The MAAT opening coincided with the beginning of the Lisbon Architecture Triennale 2016. During which time, the museum experienced huge footfall – as shown in the video – with crowds of 15,000 forcing the closure of a footbridge used to access the site over fears it would collapse.
The AL_A-designed museum is covered in thousands of glimmering white tiles that reflect the changing light over the course of the day.
A rooftop observation point on the crest of the undulating form gives visitors views out onto the Tagus River and the waterside promenade below. The roof slopes down to the ground at either side, allowing the building to act as a continuation of the promenade.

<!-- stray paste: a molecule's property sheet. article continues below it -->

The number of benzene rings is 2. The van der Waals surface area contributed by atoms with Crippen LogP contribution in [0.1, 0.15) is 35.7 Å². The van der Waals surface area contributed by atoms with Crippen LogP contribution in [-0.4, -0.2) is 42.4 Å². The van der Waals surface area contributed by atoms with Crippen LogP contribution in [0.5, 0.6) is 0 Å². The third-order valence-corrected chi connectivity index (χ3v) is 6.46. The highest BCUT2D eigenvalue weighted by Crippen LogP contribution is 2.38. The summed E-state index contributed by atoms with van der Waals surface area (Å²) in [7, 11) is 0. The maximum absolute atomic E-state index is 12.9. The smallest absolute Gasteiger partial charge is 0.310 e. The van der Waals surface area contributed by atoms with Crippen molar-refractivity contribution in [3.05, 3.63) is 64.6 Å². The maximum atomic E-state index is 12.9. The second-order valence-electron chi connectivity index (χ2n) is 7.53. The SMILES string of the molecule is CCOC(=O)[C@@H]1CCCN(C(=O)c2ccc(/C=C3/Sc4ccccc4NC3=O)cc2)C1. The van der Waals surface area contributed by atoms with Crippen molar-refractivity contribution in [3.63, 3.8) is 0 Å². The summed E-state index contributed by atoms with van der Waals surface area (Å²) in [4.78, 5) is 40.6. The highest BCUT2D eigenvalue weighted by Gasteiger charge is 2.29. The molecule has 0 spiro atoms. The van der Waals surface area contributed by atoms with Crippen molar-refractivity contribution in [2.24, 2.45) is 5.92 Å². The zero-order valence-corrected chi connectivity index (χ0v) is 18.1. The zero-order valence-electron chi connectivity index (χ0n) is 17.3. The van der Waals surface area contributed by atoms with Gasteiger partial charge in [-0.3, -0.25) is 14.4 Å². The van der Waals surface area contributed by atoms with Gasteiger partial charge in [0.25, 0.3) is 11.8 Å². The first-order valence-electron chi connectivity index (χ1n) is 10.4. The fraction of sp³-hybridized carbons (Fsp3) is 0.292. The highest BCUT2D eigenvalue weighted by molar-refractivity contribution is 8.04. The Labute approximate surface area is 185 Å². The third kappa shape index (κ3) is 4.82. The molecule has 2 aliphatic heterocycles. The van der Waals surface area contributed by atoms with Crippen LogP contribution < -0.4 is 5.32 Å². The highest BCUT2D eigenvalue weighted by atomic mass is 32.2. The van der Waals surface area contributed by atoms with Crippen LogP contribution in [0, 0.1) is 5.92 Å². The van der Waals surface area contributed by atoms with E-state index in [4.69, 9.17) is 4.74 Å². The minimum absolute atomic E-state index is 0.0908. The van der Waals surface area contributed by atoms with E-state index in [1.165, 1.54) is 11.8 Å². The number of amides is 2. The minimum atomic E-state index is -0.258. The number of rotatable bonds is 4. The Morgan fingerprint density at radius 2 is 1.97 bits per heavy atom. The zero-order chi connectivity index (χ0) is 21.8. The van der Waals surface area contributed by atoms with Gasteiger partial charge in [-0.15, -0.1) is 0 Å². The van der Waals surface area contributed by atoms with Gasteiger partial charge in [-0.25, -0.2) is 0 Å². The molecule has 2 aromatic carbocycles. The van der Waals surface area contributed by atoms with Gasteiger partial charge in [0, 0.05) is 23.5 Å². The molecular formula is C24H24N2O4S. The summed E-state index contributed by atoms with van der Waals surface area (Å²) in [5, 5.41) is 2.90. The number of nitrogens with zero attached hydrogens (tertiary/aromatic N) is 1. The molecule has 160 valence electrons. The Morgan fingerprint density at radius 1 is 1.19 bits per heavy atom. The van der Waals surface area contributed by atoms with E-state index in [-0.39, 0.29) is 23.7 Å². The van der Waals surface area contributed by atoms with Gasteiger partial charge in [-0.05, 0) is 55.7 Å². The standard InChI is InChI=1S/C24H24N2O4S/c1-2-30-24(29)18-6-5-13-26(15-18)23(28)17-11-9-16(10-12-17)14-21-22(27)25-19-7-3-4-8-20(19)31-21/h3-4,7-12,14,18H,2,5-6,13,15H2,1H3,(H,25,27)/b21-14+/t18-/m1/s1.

The museum’s galleries are sunken below ground to keep the profile of the building low, in keeping with its historic neighbours.
The recently renovated Central Tejo power station next door hosts further galleries. The red brick building – shown at the opening of the movie – is a former thermoelectric plant that closed in 1975 but has now been converted into gallery space.
The courtyard between the old and new parts of the MAAT was used as one of the main exhibition sites for the Lisbon Architecture Triennale 2016.
Pavilions made from white plasterboard and steel framework were set up in the space.
A second stage of construction work is now underway on the museum, with a new pedestrian bridge linking the roof with the street behind expected to complete later this year. A park by Vladimir Djurovic Landscape Architecture will also open.
Video is by Alejandro Villanueva.
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